final in front of 35,000 stunned fans at the Premadasa stadium.
Having restricted the West Indies to a modest 137-6, Sri Lanka fell woefully short with the bat and were out for 101 in 18.4 overs in a match they were favoured to win.
It was Sri Lanka's fourth successive loss in a major final, having stumbled twice in the title clash of the 50-over World Cups in 2007 and 2011 and also in the World Twenty20 in 2009.
Jayawardene, who announced after the final that he was stepping down as Twenty20 captain, was "disappointed and hurt" at not being able to replicate the country's 50-over World Cup triumph in 1996.
"As a team we gave everything we had," he said. "We wanted to win a big tournament to give something to the fans who have been cheering us.
"We just did not execute a good game plan and we were not ruthless enough. We are very disappointed that we could not give the fans what they wanted, and that hurts a lot.
"We need to sit together, have a chat on what went wrong and then move on."
Jayawardene said the all-round effort by Marlon Samuels, who smashed 78 off 56 balls and took 1-15 from four steady overs of off-spin, took the game away from Sri Lanka.
Samuels' hit six sixes and three fours to lift his team to 105 runs in the last 10 overs after they were reduced to 32-2 from the first 10.
"In the pressure situations we could not control the match," said Jayawardene. "Samuels batted really well and he took it away from us a little bit.
"We did not react well when we were put under pressure. When those small mistakes add up, that's where you lose a match like a final, and that's what happened to us.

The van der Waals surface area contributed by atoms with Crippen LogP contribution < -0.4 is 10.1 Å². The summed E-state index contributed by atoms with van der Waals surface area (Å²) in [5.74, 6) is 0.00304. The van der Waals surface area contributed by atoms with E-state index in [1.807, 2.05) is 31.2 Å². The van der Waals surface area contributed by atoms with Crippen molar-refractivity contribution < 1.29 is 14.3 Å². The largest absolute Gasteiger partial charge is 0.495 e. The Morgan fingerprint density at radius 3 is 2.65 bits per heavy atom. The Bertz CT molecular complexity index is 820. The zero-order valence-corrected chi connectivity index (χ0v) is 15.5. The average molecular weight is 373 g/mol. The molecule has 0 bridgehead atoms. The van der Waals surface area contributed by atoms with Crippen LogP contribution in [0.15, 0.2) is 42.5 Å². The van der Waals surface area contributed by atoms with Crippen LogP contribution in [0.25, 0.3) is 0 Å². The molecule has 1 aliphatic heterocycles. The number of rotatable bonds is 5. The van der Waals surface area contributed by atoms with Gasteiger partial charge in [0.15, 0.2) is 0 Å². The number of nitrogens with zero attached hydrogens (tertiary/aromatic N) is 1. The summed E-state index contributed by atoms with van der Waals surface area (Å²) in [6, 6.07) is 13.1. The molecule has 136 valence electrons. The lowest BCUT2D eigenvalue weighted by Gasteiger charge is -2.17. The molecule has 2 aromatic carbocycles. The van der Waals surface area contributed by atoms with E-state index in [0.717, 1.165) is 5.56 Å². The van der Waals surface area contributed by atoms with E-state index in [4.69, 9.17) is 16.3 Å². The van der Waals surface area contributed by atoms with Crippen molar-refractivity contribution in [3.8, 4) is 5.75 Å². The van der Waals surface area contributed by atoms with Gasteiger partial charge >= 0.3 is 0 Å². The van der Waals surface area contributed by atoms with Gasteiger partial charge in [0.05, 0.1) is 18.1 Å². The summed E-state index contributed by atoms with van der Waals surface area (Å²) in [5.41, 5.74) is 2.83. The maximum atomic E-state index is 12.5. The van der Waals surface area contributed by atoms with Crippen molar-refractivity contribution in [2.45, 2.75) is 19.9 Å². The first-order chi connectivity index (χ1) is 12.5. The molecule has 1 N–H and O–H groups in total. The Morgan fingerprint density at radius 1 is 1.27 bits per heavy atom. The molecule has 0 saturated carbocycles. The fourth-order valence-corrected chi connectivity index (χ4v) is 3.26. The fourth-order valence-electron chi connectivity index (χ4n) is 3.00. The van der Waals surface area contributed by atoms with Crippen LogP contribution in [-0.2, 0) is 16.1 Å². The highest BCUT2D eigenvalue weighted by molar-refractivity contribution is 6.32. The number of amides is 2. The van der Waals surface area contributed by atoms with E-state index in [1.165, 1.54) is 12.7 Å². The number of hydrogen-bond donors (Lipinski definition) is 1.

"But all credit to the West Indies. They played a good game of cricket in a big final and we did not."
Jayawardene said it was hard to explain the defeats in four successive finals.
"Every defeat has been different," he said. "In a couple of the finals, we did not start well and kept chasing the game, but in this one started really well.
"We did not have any momentum chasing the target. We needed a couple of partnerships, which we did not get. The West Indies handled the situations better than us.
"We have been playing some really good cricket but unfortunately we have not been able to cross that hurdle. As a player, as a cricketer and as an individual, it hurts a lot.
"But you just have to move on and see how well we can get over this and keep fighting again," Jayawardene, who will remain the Test and one-day captain, said.
Sri Lanka are due to host New Zealand in November, before touring Australia in December-January.